There was a backlash against WhatsApp in recent days after it posted what appear to be revised privacy policies. Let me try to clarify what happened.
Some people think that the messaging application will now force those who use it to hand over their personal data to Facebook, which owns WhatsApp.
That is not quite correct.
WhatsApp’s policies changed cosmetically and not in a way that would give Facebook more data. The bottom line is that Facebook already collects a lot of information about what people do on WhatsApp.
The confusion was the result of failed communications from Facebook, mistrust of the company, and breached data protection laws in the United States.
Here’s what changed with WhatsApp and what didn’t:
Facebook bought WhatsApp in 2014, and since 2016 almost everyone who uses the messaging app has been (usually unknowingly) sharing information about their activity with Facebook.
Facebook knows the phone numbers used, how often the app is opened, the device’s screen resolution, the estimated location from the internet connection, and more, as explained by my colleague Kashmir Hill five years ago. .
Facebook uses this information to make sure WhatsApp works properly and to help a shoe company show you an ad on Facebook.
Facebook cannot look at the content of text messages or phone calls because WhatsApp communications are encrypted. Facebook also says that it does not keep logs on who people communicate with on WhatsApp, and WhatsApp contacts are not shared with Facebook.
WhatsApp has many positives. It is easy to use and the communications in the application are secure. But yes, WhatsApp is Facebook, a company that many do not trust.
There are alternatives, including Signal and Telegram, both of which have received a surge of new users recently. The digital privacy group Electronic Frontier Foundation says that Signal and WhatsApp are good options for most people. The Wall Street Journal also looked at the pros and cons of several popular messaging apps.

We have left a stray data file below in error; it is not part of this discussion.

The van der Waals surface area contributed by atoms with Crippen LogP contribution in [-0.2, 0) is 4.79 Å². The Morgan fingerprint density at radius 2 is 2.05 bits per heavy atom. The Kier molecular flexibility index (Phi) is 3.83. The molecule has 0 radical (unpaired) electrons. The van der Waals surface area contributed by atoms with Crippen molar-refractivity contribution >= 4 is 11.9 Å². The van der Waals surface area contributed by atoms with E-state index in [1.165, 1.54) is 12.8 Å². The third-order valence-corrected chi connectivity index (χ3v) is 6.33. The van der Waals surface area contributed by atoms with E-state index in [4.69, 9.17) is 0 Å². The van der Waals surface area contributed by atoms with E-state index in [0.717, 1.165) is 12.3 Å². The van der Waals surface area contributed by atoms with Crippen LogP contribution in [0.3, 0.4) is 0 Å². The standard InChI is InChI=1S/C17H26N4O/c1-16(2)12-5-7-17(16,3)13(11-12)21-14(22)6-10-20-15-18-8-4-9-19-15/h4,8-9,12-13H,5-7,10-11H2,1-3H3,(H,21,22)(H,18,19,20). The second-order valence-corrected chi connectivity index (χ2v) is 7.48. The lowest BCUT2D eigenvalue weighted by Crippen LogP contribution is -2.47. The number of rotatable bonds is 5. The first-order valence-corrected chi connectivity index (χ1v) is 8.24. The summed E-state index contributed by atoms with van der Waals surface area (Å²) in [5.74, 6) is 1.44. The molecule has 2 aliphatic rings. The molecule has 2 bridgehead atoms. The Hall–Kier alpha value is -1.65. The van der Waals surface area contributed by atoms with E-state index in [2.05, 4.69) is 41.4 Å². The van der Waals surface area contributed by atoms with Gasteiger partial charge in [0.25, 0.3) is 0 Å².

The reason WhatsApp recently notified app users about the revised privacy rules is that Facebook is trying to make WhatsApp a place to chat with an airline about a missed flight, search for bags, and pay for things.
WhatsApp policies changed to reflect the possibility of commercial transactions involving the mixing of activity between Facebook applications; For example, a bag that browses on WhatsApp could appear later in your Instagram app.
I also want to mention the deeper reasons for the misunderstandings.
First of all, this is a hangover from Facebook’s history of being arrogant with our personal data and reckless with the way the company or its partners use it. No wonder people assumed Facebook changed WhatsApp policies in a bloody way.
Second, people have come to understand that privacy policies are confusing and that we really don’t have the power to make companies collect less data.
“This is the problem with the nature of privacy law in the United States,” Kash said. “As long as they tell you they are doing it in a policy that you probably haven’t read, they can do whatever they want.”
That means that digital services, including WhatsApp, give us an unattractive option. Either we give up control over what happens to our personal information or we don’t use the service. That’s.